“If anyone can tilt the balance in favour of local rice production in Ghana almost single-handedly, it must be Abena Abedi.”
Your first reaction, when she mentions that she’s a rice farmer, is to crack up a bit; but then a second look at her unruffled, indulgent smile jogs you into taking her serious. And by the time you’re through five minutes of conversation, you are already in rapt attention to her story of extraordinary doggedness to turn every challenge into an opportunity for wealth creation.
Currently, she has about 100 acres under rice cultivation in three out grower schemes, in the Volta and Eastern Regions, with an objective to hit 50 schemes by 2018. It all started when she identified challenges confronting rice farmers, in the Volta Region, on whom she had gone to collect data as a part time project and realised she could make some money by providing them with solutions.
It is a compelling narrative that reveals Abena Abedi’s relentless resolve to hit bull’s eye in any endeavour, no matter how illusive the target proves to be initially. A young, sophisticated, well-educated modern lady who hides little about her desire to “be counting lots of money in the near future”, Abena is paradoxically down-to-earth and recognises that she first has to roll up her sleeves and get dirty with some serious work, to be able to make the kind of wealth she so desires.
Fortuitously, it is in the marshy, mosquito-infested paddy fields that she has to break her back and her finger nails to satisfy her innate entrepreneurial instinct.
“My natural appetite has always been to farm but the last thing on my mind was rice farming,” says the young agricultural science university graduate who discarded a suggestion by her professor, a little over five years ago, to pursue an M-Phil programme at the International Rice Research Institute (IRRI); “because at the time, I had this perception that local rice was dirty, full of stones and wasn’t something I really wanted to pursue. It was the last of the crops I wanted to consider.”
However, her experience with the rice farmers, in the Volta Region, aroused her distinct business instincts. They had challenges with machinery services for harvesting and for threshing, challenges with the procurement of agro-chemicals in the form of fertilisers, weedicides and fungicides, as well as, good planting material, which all contributed immensely to their poor harvests, poor quality of produce and, consequently, poor returns on all their efforts invariably translating into to poor livelihoods.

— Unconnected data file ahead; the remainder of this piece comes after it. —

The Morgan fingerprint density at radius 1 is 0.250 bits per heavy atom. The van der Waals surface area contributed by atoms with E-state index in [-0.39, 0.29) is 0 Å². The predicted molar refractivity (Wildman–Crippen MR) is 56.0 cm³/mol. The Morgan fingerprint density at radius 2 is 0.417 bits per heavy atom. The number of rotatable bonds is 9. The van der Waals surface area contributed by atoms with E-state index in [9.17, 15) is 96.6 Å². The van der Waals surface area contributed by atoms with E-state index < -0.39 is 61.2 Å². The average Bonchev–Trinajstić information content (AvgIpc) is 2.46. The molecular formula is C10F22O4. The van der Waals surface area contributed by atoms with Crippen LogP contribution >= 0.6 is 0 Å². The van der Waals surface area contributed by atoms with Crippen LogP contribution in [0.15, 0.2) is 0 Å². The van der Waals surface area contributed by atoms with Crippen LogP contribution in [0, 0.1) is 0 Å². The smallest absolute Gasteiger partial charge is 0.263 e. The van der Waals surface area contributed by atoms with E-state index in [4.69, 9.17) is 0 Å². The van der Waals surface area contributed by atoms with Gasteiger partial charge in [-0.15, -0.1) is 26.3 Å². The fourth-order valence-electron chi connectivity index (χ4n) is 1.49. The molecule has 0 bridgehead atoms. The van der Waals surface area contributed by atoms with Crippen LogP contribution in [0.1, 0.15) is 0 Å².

Abena calculated she could make some money providing those services to the farmers and taking payment in the form of rice that she would then market herself.
But she first needed money to be able to provide the services the farmers required.
So straight into her first employment, after National Service, she added her second month’s salary to some savings she had made from National Service, borrowed an additional GHC400 from her brother, which all totalled up to the GHC3,500 she needed to acquire a thresher to provide service to the farmers.
She first bought the thresher, a machine used to separate the stalk from the rice paddy after harvesting because the farmers had at the time already planted and were about to harvest.
Then she realised her first mistake. She didn’t have a trained thresher operator who could work in her absence. She improvised by moving to the fields on weekends to do the threshing herself, because she was still occupied by her work in Accra; a drive of about four hours to Ve Golokwati and surrounding rural settlements where the farmers were located.
While the farmers were faithful in paying for this service, she immediately realised another mistake of hers; it was in supplying the farmers with foliar fertiliser, which was also to be paid for in produce.
“Most of those who took the fertiliser defaulted because I was rather weak in monitoring and also wrongfully assumed they would be faithful; I didn’t know some of their farms and because there was some period between fertiliser application and harvesting, most evaded paying when the time was due,” Abena recounts.